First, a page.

", CGI::escape ($str), CGI::escapeHTML ($str);
  • Create a CGI object and invoke escapeHTML( ) and escape( ) as object methods:

    use CGI;
    my $cgi = new CGI;
    printf "%s
    ", $cgi->escape ($str), $cgi->escapeHTML ($str);
  • Import the names explicitly into your script's namespace. In this case, neither a CGI object nor the CGI:: prefix is necessary and you can invoke the methods as standalone functions. The following example imports the two method names in addition to the set of standard names:

    use CGI qw(:standard escape escapeHTML);
    printf "%s
    ", escape ($str), escapeHTML ($str);

I prefer the last alternative because it is consistent with the CGI.pm function call interface that you use for other imported method names. Just remember to include the encoding method names in the use CGI statement for any Perl script that requires them, or you'll get "undefined subroutine" errors when the script executes.

The following code reads the contents of the phrase table and produces hyperlinks from them using escapeHTML( ) and escape( ):

my $query = "SELECT phrase_val FROM phrase ORDER BY phrase_val";
my $sth = $dbh->prepare ($query);
$sth->execute ( );
while (my ($phrase) = $sth->fetchrow_array ( ))
 # URL-encode the phrase value for use in the URL
 # HTML-encode the phrase value for use in the link label
 my $url = "/cgi-bin/mysearch.pl?phrase=" . escape ($phrase);
 my $label = escapeHTML ($phrase);
 print a ({-href => $url}, $label) . br ( ) . "

In PHP, the htmlspecialchars( ) and urlencode( ) functions perform HTML-encoding and URL-encoding. They're used as follows:

$query = "SELECT phrase_val FROM phrase ORDER BY phrase_val";
$result_id = mysql_query ($query, $conn_id);
if ($result_id)
 while (list ($phrase) = mysql_fetch_row ($result_id))
 # URL-encode the phrase value for use in the URL
 # HTML-encode the phrase value for use in the link label
 $url = "/mcb/mysearch.php?phrase=" . urlencode ($phrase);
 $label = htmlspecialchars ($phrase);
 printf ("<a href="">%s</a>

", $url, $label);
 mysql_free_result ($result_id);
} Python

In Python, the cgi and urllib modules contain the relevant encoding methods. cgi.escape( ) performs HTML-encoding and urllib.quote( ) does URL-encoding:

import cgi
import urllib

query = "SELECT phrase_val FROM phrase ORDER BY phrase_val"
cursor = conn.cursor ( )
cursor.execute (query)
for (phrase,) in cursor.fetchall ( ):
 # URL-encode the phrase value for use in the URL
 # HTML-encode the phrase value for use in the link label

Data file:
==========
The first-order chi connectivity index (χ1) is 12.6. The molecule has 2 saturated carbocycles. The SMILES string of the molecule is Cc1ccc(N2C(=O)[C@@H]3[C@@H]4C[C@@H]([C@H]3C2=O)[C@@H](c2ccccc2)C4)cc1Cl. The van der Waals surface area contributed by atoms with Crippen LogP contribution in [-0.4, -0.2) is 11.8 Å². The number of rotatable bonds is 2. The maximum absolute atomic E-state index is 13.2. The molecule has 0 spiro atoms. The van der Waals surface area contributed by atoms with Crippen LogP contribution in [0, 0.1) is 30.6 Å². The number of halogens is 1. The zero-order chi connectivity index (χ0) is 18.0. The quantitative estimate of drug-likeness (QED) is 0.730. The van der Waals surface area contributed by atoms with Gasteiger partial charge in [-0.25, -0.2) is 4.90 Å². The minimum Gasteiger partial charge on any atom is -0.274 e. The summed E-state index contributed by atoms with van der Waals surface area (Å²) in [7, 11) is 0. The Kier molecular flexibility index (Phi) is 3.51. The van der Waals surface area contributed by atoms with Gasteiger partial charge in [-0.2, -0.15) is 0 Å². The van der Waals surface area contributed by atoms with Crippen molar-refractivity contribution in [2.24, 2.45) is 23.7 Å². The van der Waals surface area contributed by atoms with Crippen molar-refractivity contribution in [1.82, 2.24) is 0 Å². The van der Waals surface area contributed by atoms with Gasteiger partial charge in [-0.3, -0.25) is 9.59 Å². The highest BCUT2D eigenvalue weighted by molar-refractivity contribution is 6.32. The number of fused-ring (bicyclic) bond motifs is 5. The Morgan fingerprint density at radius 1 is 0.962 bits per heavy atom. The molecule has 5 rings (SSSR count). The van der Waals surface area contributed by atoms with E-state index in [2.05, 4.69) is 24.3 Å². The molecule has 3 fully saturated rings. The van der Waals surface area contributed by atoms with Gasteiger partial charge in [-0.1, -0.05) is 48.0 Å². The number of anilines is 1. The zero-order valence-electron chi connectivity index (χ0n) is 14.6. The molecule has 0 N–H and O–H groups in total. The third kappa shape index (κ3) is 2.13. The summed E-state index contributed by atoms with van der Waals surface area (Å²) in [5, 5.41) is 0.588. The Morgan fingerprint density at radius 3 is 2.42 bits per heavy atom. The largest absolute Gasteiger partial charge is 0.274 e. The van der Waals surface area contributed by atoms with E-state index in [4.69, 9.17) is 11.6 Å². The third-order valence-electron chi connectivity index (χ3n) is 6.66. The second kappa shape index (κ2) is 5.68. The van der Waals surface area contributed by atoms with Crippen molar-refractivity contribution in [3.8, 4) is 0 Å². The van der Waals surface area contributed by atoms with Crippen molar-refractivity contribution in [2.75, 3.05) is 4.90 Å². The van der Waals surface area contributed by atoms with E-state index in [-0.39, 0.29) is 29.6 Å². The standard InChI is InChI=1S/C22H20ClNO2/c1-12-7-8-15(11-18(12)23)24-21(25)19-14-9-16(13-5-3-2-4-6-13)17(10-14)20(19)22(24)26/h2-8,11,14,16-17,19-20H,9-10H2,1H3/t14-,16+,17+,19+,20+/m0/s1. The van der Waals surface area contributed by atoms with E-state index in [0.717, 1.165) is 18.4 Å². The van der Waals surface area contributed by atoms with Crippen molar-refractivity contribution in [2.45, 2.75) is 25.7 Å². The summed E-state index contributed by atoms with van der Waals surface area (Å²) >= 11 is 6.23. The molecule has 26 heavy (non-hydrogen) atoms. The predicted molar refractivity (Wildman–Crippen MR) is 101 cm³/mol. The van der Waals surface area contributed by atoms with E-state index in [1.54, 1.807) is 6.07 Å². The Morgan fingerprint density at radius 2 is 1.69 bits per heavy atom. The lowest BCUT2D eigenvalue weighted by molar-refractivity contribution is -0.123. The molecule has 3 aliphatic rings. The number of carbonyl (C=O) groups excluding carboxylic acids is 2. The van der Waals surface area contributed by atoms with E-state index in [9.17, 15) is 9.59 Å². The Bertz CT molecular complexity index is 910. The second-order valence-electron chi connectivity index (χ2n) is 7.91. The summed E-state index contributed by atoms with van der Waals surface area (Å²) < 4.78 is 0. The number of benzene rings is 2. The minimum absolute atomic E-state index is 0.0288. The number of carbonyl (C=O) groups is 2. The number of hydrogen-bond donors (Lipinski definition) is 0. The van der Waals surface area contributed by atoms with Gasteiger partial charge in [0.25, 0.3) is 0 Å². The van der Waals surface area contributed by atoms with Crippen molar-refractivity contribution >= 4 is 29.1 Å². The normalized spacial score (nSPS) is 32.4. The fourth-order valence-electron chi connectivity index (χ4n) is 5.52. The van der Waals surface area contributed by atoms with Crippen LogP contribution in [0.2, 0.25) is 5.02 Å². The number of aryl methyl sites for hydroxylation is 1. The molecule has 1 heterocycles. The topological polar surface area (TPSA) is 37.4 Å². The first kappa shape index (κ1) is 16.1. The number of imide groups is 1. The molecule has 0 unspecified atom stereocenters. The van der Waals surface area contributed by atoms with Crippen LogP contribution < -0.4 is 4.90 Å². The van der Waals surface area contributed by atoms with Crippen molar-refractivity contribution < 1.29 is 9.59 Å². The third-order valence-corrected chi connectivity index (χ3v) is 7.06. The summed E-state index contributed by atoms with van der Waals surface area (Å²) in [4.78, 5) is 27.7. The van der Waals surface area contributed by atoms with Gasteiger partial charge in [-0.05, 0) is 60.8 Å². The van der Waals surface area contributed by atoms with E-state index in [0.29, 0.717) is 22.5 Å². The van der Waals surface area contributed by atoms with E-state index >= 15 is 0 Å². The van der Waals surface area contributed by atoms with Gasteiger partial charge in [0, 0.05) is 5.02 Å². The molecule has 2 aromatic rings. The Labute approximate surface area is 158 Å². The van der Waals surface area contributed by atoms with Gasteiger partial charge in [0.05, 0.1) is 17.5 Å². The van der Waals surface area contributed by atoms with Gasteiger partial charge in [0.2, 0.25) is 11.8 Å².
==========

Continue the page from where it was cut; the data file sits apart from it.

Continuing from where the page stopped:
url = "/cgi-bin/mysearch.py?phrase=" + urllib.quote (phrase)
 label = cgi.escape (phrase, 1)
 print "<a href="">%s</a>
" % (url, label)
cursor.close ( )

The first argument to cgi.escape( ) is the string to be HTML-encoded. By default, this function converts <, >, and & characters to their corresponding HTML entities. To tell cgi.escape( ) also to convert double quotes to the " entity, pass a second argument of 1, as shown in the example. This is especially important if you're encoding values to be placed into a double-quoted tag attribute. Java

The JSTL tag automatically performs HTML-encoding for JSP pages. (Strictly speaking, it performs XML-encoding, but the set of characters affected is <, >, &, ", and ', which includes all those needed for HTML-encoding.) By using to display text in a web page, you need not even think about converting special characters to HTML entities. If for some reason you want to suppress encoding, invoke like this:


To URL-encode parameters for inclusion in a URL, use the tag. Specify the URL string in the tag's value attribute, and include any parameter values and names in tags in the body of the tag. A parameter value can be given either in the value attribute of a tag or in its body. Here's an example that shows both ways:

 sky blue

This will URL-encode the values of the id and color parameters and add them to the end of the URL. The result is placed in an object named urlStr, which you can display as follows:


The tag does not encode special characters such as spaces in the string supplied in its value attribute. You must encode them yourself, so it's probably best just to avoid creating pages with spaces in their names, to avoid the likelihood that you'll need to refer to them.

The and tags can be used as follows to display entries from the phrase table:

 SELECT phrase_val FROM phrase ORDER BY phrase_val

 <%-- URL-encode the phrase value for use in the URL --%>
 <%-- HTML-encode the phrase value for use in the link label --%>
 <a href="<c:out value=">">

Using the mysql Client Program

Writing MySQL-Based Programs

Record Selection Techniques

Working with Strings

Working with Dates and Times

Sorting Query Results

Generating Summaries

Modifying Tables with ALTER TABLE

Obtaining and Using Metadata

Importing and Exporting Data

Generating and Using Sequences

Using Multiple Tables

Statistical Techniques

Handling Duplicates

Performing Transactions

Introduction to MySQL on the Web

Incorporating Query Resultsinto Web Pages

Processing Web Input with MySQL

Using MySQL-Based Web Session Management

Appendix A. Obtaining MySQL Software

Appendix B. JSP and Tomcat Primer

Appendix C. References

MySQL Cookbook
MySQL Cookbook
ISBN: 059652708X
EAN: 2147483647
Year: 2005
Pages: 412
Authors: Paul DuBois